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The European Union's commitment to effective multilateralism, with the United Nations at its core, is a central element of the EU’s external policy, as set out in the EU Global Strategy for Foreign and Security Policy. To respond successfully to global crises, threats and challenges, the international community needs an efficient multilateral system, founded on universal rules and values. The United Nations (UN) is a key EU partner and an indispensable global forum for tackling global challenges, within the overall framework of the 2030 Agenda and its 17 Sustainable Development Goals.
In recent years, the EU has intensified its engagement as a global player and is translating multilateralism into action, in line with the Global Strategy for the European Union's Foreign and Security Policy and the Council Conclusions on EU action to strengthen rules-based multilateralism. In September 2018, the EU and the UN confirmed the deepening of their partnership in several areas and are now working to implement global solutions to global challenges, in view of a safer and better world for all.
Economically, the EU has benefited greatly from the multilateral rules-based system which creates the framework for free and fair trade. Protectionism would reduce growth in the EU and around the world, and could mean lower standards and unfair competition.
The EU Global Strategy envisages the strengthening of multilateral processes where they already exist (e.g. trade, maritime security, marine resources) and the expansion of fledgling international regimes in areas such as disarmament, arms control or international criminal law. The EU also aspires to play a leading role in supporting the emergence of multilateral governance in areas such as cyber security, digital economy, space and health.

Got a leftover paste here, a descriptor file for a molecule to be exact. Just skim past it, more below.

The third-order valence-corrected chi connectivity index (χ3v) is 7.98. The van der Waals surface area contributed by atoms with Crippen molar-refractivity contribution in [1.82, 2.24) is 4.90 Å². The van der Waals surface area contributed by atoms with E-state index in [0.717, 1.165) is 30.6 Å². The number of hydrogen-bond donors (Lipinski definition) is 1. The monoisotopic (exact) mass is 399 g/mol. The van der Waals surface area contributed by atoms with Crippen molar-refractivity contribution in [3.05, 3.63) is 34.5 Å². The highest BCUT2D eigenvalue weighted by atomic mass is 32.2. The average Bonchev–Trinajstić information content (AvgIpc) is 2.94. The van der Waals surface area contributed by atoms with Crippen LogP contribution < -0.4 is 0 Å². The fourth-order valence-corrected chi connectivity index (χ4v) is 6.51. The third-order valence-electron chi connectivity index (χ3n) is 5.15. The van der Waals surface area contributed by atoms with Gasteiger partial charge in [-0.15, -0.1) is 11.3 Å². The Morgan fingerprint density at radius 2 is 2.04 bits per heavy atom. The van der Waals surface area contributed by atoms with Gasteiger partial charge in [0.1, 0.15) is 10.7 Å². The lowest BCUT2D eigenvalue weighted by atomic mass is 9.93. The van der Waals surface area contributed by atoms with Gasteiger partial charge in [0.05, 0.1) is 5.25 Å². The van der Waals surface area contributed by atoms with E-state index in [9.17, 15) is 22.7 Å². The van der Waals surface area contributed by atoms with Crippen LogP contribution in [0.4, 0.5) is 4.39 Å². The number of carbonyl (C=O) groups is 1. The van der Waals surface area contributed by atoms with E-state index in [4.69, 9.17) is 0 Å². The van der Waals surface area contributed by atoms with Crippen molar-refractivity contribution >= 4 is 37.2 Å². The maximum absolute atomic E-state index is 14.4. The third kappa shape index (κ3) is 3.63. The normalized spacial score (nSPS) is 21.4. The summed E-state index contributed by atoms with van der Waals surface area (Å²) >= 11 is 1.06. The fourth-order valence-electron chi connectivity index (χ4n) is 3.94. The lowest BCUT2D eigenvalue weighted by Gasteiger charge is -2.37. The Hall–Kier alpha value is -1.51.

"Without global norms and the means to enforce them, peace and security, prosperity and democracy – our vital interests – are at risk. Guided by the values on which it is founded, the EU is committed to a global order based on international law, including the principles of the UN Charter, which ensure peace, human rights, sustainable development and lasting access to the global commons. This commitment translates into an aspiration to transform rather than simply preserve the existing system. The EU will strive for a strong UN as the bedrock of the multilateral rules-based order, and develop globally coordinated responses with international and regional organisations, states and non-state actors."
- EU Global Strategy for Foreign and Security Policy.
The EU is the single largest financial contributor to the UN system. The level of the contributions of the 28 EU Member States amounts to almost 30% of the regular UN budget and more than 31% of the UN peacekeeping budget. In addition, the EU and its Member States also provide about a quarter of all the voluntary contributions to UN funds and programmes. The European Commission alone contributed €2.92 billion to support UN external assistance programmes and projects in 2018. Cooperation takes place across a broad range of areas: development, human rights, climate change, peace building, crisis management, disarmament and non-proliferation, humanitarian assistance, fighting corruption and crime, addressing global health concerns, managing migratory flows and labour issues.
The EU adopts annual priorities for its relations with the UN and for the UN General Assembly. These make clear that the EU is committed to strengthening the United Nations and to playing an active role at the UN in all relevant areas. The EU priorities also stress key challenges ahead, including the need for global responsibility-sharing on migration and refugees, solving crises, sustaining peace, and tackling terrorism and violent extremism.